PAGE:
But not all hope is lost for Nintendo, as they still havee a number of key products that are doing exceptionally well in the market, with their amibo figurines being the prime example. More than 31.5 million of them have been sold worldwide since they made their debut in Novembermber 2014. Nintendo’s plastic amiibo figurines are so popular, in fact, that 10 million of them were shipped within October to December 2015 alone. The card-type amiibos are pretty popular as well: more than 21.5 million of them were sold globally since they launched in July 2015. At thehe rate that things are going, you shouldn’t be too surprised to find Nintendo capitalizing on the global demand emand for their amiibo collectibles in the months and years to come – possibly through flooding the market with even more of them.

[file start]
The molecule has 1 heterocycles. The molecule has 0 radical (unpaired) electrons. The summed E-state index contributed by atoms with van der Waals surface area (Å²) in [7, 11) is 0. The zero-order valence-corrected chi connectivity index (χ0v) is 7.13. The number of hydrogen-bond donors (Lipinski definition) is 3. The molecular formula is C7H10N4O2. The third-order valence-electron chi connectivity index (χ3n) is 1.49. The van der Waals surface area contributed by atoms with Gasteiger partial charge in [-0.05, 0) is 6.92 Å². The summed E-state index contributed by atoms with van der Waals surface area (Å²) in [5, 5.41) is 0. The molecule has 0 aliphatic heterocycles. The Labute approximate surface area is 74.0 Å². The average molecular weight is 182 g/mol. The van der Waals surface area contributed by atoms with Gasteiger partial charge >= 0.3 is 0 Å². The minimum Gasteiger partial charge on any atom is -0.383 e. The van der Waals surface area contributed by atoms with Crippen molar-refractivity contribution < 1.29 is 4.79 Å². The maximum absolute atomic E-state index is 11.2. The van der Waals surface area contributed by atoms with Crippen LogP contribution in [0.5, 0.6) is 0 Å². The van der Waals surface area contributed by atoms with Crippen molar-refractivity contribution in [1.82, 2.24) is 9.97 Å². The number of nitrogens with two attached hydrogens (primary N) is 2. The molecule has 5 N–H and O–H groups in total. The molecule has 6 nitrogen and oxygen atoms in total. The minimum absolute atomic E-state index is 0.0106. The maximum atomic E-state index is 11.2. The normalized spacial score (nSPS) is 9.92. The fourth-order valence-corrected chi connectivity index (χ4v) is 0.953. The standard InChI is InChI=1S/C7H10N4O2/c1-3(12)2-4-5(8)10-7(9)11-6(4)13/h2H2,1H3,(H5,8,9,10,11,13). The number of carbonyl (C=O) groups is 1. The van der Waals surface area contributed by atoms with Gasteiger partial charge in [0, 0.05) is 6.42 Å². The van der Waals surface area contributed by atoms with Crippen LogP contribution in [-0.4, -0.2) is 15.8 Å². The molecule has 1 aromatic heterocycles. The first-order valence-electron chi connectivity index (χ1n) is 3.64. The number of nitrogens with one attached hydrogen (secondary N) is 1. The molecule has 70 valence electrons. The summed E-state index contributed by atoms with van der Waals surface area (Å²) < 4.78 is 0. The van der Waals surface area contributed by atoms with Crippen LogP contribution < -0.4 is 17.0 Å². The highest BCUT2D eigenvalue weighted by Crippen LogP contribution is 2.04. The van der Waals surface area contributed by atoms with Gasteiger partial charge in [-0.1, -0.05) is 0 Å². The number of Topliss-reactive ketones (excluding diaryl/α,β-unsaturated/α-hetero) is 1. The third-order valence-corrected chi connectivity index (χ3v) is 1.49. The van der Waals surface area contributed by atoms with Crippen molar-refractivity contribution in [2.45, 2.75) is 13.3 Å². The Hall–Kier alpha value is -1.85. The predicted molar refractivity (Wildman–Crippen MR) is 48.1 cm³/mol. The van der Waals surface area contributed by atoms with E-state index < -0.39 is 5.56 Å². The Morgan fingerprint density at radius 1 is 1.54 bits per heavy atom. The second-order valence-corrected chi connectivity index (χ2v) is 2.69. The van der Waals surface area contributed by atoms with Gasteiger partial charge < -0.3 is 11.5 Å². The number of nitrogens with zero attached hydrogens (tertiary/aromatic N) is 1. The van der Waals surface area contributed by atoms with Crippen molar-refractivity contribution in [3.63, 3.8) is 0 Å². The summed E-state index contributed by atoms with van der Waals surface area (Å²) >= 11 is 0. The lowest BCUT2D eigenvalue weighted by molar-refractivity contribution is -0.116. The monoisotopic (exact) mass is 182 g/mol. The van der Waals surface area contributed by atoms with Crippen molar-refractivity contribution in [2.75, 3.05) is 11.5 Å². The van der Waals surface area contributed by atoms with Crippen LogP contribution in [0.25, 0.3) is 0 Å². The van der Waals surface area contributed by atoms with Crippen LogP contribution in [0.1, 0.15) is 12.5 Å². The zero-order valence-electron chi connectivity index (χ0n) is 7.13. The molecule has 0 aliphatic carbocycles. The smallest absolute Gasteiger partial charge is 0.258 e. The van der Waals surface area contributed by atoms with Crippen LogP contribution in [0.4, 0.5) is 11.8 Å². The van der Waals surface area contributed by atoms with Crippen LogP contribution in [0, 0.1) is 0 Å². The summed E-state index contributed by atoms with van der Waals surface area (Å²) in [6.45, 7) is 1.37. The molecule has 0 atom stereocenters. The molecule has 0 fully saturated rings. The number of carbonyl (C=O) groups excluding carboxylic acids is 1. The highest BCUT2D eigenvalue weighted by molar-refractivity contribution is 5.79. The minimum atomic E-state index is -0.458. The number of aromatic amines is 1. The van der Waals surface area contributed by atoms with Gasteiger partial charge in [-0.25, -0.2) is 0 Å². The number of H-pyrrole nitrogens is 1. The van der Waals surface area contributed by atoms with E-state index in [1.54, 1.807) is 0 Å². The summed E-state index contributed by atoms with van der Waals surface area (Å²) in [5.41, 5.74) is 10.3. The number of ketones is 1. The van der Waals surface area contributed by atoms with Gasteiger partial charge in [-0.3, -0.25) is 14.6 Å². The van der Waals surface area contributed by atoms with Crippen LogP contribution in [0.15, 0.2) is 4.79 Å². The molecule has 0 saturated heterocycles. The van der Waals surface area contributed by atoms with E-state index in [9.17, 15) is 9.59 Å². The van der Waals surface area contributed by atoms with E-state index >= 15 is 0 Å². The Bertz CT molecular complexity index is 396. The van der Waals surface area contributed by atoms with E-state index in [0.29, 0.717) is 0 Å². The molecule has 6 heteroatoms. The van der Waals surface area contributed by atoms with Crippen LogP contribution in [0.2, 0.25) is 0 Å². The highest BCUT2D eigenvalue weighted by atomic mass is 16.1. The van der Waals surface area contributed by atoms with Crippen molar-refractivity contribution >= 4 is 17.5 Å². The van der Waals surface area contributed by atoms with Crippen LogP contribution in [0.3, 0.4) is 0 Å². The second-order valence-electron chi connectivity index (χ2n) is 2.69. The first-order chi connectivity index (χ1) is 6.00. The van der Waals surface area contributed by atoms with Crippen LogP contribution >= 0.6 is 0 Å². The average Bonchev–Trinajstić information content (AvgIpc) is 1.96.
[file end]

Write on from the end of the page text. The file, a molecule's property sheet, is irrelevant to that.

But Nintendo isn’t just a one-trick pony, as their recent game offerings have also been considerably successful too. Super Mario Maker, the Mario game for the Wii U that allows players from around the globe to create and share their own intricate Mario levels, managed to sell 3.34 million copies as of December 31, 2015. An impressive achievement, considering that the game was launched in September that same year. But what’s even more impressive, is that the game now features more than 6.2 million different user-generated playable courses, which in total have beenen played more than 400 million times as of January 27, 2016. Hardly any surprise, then, that Super Mario Maker ended up being nominated and awarded the Game of the Year title by several esteemed gaming publications
But not all hope is lost for Nintendo, as they still have a number of key products that are doing exceptionally well in the market, with their amiibo figurines being the prime example. More than 31.5 million of them have been sold worldwide since they made their debut in November 2014.